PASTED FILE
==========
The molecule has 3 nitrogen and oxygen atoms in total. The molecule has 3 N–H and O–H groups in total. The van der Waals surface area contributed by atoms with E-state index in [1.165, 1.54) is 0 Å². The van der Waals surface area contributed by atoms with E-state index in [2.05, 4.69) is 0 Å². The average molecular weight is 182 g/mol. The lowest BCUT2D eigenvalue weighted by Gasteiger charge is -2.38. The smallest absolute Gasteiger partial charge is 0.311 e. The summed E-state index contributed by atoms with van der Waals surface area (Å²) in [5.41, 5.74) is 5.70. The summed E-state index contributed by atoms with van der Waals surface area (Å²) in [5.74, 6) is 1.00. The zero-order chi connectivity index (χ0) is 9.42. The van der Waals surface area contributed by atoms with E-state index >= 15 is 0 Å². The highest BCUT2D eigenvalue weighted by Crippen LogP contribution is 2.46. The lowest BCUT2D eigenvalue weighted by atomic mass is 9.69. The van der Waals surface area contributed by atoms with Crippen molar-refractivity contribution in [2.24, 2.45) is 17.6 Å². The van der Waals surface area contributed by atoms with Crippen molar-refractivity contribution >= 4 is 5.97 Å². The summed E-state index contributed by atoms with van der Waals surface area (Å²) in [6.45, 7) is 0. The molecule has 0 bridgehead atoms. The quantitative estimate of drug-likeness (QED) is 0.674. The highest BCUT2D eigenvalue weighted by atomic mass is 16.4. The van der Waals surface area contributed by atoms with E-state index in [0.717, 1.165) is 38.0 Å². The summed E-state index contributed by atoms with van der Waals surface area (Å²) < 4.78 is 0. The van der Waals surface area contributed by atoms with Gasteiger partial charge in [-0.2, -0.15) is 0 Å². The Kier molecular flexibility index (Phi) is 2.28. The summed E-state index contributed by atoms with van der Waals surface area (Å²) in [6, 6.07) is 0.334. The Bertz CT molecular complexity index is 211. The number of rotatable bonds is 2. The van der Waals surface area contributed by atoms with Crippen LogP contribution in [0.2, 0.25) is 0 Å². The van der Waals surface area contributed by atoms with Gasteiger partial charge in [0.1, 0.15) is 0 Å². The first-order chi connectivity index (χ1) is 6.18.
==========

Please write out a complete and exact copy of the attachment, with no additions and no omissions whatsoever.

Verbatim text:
The molecule has 3 nitrogen and oxygen atoms in total. The molecule has 3 N–H and O–H groups in total. The van der Waals surface area contributed by atoms with E-state index in [1.165, 1.54) is 0 Å². The van der Waals surface area contributed by atoms with E-state index in [2.05, 4.69) is 0 Å². The average molecular weight is 182 g/mol. The lowest BCUT2D eigenvalue weighted by Gasteiger charge is -2.38. The smallest absolute Gasteiger partial charge is 0.311 e. The summed E-state index contributed by atoms with van der Waals surface area (Å²) in [5.41, 5.74) is 5.70. The summed E-state index contributed by atoms with van der Waals surface area (Å²) in [5.74, 6) is 1.00. The zero-order chi connectivity index (χ0) is 9.42. The van der Waals surface area contributed by atoms with E-state index >= 15 is 0 Å². The highest BCUT2D eigenvalue weighted by Crippen LogP contribution is 2.46. The lowest BCUT2D eigenvalue weighted by atomic mass is 9.69. The van der Waals surface area contributed by atoms with Crippen molar-refractivity contribution in [2.24, 2.45) is 17.6 Å². The van der Waals surface area contributed by atoms with Crippen molar-refractivity contribution >= 4 is 5.97 Å². The summed E-state index contributed by atoms with van der Waals surface area (Å²) in [6.45, 7) is 0. The molecule has 0 bridgehead atoms. The quantitative estimate of drug-likeness (QED) is 0.674. The highest BCUT2D eigenvalue weighted by atomic mass is 16.4. The van der Waals surface area contributed by atoms with E-state index in [0.717, 1.165) is 38.0 Å². The summed E-state index contributed by atoms with van der Waals surface area (Å²) < 4.78 is 0. The van der Waals surface area contributed by atoms with Gasteiger partial charge in [-0.2, -0.15) is 0 Å². The Kier molecular flexibility index (Phi) is 2.28. The summed E-state index contributed by atoms with van der Waals surface area (Å²) in [6, 6.07) is 0.334. The Bertz CT molecular complexity index is 211. The number of rotatable bonds is 2. The van der Waals surface area contributed by atoms with Crippen LogP contribution in [0.2, 0.25) is 0 Å². The van der Waals surface area contributed by atoms with Gasteiger partial charge in [0.1, 0.15) is 0 Å². The first-order chi connectivity index (χ1) is 6.18.